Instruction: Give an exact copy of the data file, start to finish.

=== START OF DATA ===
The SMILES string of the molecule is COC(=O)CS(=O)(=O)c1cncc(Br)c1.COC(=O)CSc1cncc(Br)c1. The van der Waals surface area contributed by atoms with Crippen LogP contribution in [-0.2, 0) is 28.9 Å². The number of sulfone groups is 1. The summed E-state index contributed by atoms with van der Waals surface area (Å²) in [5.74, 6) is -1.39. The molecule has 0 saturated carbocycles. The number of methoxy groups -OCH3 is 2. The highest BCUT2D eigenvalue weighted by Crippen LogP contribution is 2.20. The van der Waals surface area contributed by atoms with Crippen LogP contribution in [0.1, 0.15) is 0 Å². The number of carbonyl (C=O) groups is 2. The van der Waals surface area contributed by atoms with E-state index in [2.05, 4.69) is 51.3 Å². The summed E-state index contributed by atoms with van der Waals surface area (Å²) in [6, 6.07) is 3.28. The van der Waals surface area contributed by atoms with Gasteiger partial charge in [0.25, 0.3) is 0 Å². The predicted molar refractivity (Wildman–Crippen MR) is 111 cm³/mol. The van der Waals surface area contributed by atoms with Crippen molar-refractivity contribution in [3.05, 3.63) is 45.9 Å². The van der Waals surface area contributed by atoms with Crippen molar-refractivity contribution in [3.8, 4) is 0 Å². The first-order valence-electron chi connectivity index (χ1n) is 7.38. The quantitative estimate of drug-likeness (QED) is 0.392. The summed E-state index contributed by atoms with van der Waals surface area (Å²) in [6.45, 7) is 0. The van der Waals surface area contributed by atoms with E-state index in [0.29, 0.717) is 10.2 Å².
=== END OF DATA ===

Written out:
The SMILES string of the molecule is COC(=O)CS(=O)(=O)c1cncc(Br)c1.COC(=O)CSc1cncc(Br)c1. The van der Waals surface area contributed by atoms with Crippen LogP contribution in [-0.2, 0) is 28.9 Å². The number of sulfone groups is 1. The summed E-state index contributed by atoms with van der Waals surface area (Å²) in [5.74, 6) is -1.39. The molecule has 0 saturated carbocycles. The number of methoxy groups -OCH3 is 2. The highest BCUT2D eigenvalue weighted by Crippen LogP contribution is 2.20. The van der Waals surface area contributed by atoms with Crippen LogP contribution in [0.1, 0.15) is 0 Å². The number of carbonyl (C=O) groups is 2. The van der Waals surface area contributed by atoms with E-state index in [2.05, 4.69) is 51.3 Å². The summed E-state index contributed by atoms with van der Waals surface area (Å²) in [6, 6.07) is 3.28. The van der Waals surface area contributed by atoms with Gasteiger partial charge in [0.25, 0.3) is 0 Å². The predicted molar refractivity (Wildman–Crippen MR) is 111 cm³/mol. The van der Waals surface area contributed by atoms with Crippen molar-refractivity contribution in [3.05, 3.63) is 45.9 Å². The van der Waals surface area contributed by atoms with Crippen molar-refractivity contribution in [3.8, 4) is 0 Å². The first-order valence-electron chi connectivity index (χ1n) is 7.38. The quantitative estimate of drug-likeness (QED) is 0.392. The summed E-state index contributed by atoms with van der Waals surface area (Å²) in [6.45, 7) is 0. The van der Waals surface area contributed by atoms with E-state index in [0.29, 0.717) is 10.2 Å².